]> 23.4 Multiple Integrals and Area Integrals

23.4 Multiple Integrals and Area Integrals

When given an integral defined over area, the standard procedure for reducing it to ordinary integral it is to make it into a multiple integral.

A multiple integral is an expression involving two or more ordinary integrals, in which the limits of integration on one may depend on the values of the variables of integration of the next, so that the integrals may have to be performed in a specific order.

To reduce an area integral to a pair of multiple integrals you must perform the following steps:

1. Choose a set of variables that is convenient to you. This can include rectangular variables or polar coordinates or anything else. You choose them to make either the integrand, or the limits of integration that will be required (preferably both) as simple as possible; and choose an order in which you intend to define the integration in these variables. When you have no clue you can start with the obvious variables x and y .

2. Express the limits of integration appropriately so that the area you are integrating over is represented by the points within your limits of integration.

3. Express the element of area d A in terms of your variables u and v and d u and d v .

4. Express the integrand in terms of your variables.

5. Integrate each of the ordinary integrals you have produced, if necessary in the appropriate order.

Example: we wish to integrate the function exp ( r 2 ) over the entire x y plane.

One way to do this is with ordinary x , y coordinates.

The limits of integration are then from to in each variable.

(This is an improper integral as the limits are infinite, and we have really defined integrals only over finite regions. However the integrand here is so well behaved for large values of any variables here that we can ignore this fact and imagine that we cut off the integrals at huge finite values. This will not change the answer significantly.)

The element of area d A is d x d y in rectangular coordinates.

The integrand can be expressed as exp ( x 2 y 2 ) .

Our task then is to evaluate the product of two factors each one of which is the integral over all finite values of exp ( x 2 ) integrated d x .

The answer is the square of exp ( x 2 ) d x , where the limits of integration are R and R for very large R .

We can also perform this integration in polar coordinates.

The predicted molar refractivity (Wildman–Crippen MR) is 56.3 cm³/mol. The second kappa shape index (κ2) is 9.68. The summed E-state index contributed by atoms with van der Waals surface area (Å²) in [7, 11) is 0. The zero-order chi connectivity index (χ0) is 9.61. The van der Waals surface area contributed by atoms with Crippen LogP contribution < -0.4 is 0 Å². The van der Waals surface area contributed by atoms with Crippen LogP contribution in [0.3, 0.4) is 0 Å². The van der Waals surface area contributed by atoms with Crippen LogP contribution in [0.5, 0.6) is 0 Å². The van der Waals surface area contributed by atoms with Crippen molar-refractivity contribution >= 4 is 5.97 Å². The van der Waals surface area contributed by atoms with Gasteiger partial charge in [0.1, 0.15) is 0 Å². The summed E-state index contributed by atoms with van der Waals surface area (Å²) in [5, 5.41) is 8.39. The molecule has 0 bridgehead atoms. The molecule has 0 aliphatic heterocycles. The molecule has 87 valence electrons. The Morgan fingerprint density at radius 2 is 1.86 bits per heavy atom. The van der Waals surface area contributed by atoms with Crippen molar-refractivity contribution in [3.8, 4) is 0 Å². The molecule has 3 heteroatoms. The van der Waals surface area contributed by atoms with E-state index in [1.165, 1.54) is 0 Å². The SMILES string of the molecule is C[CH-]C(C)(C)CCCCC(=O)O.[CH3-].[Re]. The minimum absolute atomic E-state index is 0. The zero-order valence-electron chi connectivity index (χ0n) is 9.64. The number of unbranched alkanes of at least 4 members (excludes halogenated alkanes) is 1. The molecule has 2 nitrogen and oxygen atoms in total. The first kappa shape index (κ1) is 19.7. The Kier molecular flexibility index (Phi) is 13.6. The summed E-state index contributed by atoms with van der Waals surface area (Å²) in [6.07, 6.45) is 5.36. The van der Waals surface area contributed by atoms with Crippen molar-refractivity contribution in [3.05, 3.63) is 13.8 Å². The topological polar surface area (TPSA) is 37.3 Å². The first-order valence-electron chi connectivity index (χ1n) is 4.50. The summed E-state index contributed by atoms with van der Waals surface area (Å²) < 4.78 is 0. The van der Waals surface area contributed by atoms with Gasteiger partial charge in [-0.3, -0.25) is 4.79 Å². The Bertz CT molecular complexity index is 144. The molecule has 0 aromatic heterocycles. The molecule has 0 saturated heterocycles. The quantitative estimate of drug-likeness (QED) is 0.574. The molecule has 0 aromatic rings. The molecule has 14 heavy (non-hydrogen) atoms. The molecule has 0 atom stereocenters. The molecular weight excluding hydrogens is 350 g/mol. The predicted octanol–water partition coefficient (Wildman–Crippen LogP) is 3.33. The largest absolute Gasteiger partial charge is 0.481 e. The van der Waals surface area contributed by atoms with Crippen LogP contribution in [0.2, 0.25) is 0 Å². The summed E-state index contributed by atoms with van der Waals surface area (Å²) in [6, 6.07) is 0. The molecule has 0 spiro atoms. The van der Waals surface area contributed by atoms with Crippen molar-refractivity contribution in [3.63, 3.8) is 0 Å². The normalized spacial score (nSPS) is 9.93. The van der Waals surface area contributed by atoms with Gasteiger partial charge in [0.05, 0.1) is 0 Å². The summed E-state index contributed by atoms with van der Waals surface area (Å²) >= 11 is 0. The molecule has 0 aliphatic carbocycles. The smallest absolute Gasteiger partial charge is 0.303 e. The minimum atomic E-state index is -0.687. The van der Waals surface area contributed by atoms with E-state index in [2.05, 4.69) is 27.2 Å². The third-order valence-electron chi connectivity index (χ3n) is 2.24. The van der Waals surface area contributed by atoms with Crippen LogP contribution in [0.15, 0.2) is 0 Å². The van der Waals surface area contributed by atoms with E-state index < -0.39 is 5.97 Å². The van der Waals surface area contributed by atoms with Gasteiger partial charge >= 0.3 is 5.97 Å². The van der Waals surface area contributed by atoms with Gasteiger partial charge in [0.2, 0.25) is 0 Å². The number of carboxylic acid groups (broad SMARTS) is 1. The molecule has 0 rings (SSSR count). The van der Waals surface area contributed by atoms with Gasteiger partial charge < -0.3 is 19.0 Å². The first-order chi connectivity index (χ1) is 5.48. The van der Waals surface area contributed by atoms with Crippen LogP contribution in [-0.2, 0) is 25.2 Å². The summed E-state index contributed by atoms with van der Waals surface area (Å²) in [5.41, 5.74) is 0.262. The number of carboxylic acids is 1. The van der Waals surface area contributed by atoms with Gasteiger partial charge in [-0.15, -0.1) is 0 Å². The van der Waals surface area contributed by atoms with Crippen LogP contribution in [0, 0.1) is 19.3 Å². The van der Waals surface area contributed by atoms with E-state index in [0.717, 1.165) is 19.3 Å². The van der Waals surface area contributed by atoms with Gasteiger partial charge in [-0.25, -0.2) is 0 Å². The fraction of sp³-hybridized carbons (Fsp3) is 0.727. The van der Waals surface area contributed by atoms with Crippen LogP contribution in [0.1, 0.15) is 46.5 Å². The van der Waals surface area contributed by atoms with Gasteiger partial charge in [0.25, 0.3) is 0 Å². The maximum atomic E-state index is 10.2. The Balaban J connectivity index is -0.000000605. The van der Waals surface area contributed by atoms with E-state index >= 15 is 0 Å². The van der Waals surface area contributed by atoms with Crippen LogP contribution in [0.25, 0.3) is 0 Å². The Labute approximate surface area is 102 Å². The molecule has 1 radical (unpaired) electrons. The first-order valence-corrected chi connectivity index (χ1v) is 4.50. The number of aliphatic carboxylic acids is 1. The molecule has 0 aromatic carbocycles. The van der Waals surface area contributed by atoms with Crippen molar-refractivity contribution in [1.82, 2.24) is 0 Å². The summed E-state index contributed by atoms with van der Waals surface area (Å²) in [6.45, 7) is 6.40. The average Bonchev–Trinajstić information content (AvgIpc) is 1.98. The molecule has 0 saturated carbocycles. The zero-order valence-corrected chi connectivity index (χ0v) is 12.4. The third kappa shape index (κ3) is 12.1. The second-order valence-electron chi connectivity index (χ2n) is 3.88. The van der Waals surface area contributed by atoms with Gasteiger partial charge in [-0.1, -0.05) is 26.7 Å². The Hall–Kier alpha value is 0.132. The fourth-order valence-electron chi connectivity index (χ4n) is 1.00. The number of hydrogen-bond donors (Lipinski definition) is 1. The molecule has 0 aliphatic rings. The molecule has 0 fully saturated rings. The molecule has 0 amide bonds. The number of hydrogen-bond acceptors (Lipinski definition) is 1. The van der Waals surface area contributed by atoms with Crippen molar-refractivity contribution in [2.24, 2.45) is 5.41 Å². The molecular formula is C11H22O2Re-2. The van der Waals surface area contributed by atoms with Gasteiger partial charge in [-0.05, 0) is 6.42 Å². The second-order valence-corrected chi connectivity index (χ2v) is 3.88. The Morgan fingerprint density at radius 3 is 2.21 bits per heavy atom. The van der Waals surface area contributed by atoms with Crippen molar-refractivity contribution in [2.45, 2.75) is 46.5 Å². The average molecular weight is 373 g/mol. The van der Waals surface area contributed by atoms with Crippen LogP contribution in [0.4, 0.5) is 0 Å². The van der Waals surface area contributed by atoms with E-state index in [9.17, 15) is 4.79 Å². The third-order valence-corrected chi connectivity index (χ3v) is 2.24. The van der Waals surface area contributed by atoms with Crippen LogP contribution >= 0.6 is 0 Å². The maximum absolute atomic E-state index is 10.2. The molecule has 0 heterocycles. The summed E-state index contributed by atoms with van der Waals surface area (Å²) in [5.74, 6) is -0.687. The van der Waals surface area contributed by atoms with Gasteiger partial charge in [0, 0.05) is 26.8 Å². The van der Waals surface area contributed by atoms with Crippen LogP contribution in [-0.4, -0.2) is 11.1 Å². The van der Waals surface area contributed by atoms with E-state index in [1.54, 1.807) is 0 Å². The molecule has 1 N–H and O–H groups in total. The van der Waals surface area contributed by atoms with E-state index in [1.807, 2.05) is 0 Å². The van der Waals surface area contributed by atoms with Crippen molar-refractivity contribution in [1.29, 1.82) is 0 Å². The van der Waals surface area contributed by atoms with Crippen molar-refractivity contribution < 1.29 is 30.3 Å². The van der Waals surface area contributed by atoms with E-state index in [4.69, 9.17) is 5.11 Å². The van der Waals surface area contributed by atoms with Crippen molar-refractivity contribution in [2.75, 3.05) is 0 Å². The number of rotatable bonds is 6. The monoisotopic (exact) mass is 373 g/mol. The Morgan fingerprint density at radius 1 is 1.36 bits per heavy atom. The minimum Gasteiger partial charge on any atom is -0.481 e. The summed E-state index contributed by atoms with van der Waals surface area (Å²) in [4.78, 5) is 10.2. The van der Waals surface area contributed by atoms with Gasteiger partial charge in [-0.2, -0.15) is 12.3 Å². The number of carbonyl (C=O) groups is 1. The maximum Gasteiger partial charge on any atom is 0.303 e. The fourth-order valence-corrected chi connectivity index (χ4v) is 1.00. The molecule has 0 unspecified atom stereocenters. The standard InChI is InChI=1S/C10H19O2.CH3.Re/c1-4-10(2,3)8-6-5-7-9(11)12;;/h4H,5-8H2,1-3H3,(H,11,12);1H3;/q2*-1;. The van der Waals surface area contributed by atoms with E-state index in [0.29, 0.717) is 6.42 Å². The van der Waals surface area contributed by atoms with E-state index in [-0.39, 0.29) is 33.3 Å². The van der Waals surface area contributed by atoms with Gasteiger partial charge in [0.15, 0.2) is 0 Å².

Here r goes from 0 to infinity, and θ goes from 0 to 2 π .

The area element is the product of the line elements d r and r d θ , so that we have d A = r d r d θ .

The integrand is exp ( r 2 ) .

Here the θ integration is trivial and yields the value 2 π 0 or just 2 π .

We are left with the integral from 0 to infinity of r * exp ( r 2 ) d r . If we set u = r 2 , we have d u = 2 r d r , and the integrand d r becomes exp ( u ) d u 2 and the limits of integration on u are still 0 and infinity. The value of this integral is therefore 1 2 , and the product of the two integrals here is just π .

Notice that we have just proven that the integral of exp ( x 2 ) over all x values is ( π ) 1 / 2 .

Of the steps required to evaluate integrals of this kind, the second and third merit further discussion.

The third, expressing the area element in your coordinate system, will be discussed in section 24.2 of the next chapter.

The second, finding the correct limits on your variables of integration in order to match the area you want to integrate over, is discussed in detail in section 31.5 .

The applet below allows you to choose limits and see what the resulting region in the plane looks like. A good way to get a feeling for this is to set up limits integrating first over one variable and then another, and then try to match it by integrating in the opposite order. You can even try to match a region given in rectangular coordinates by specifying polar variables or vice versa. Generally people screw this up the first time they try to do it, so practicing with it is probably worthwhile.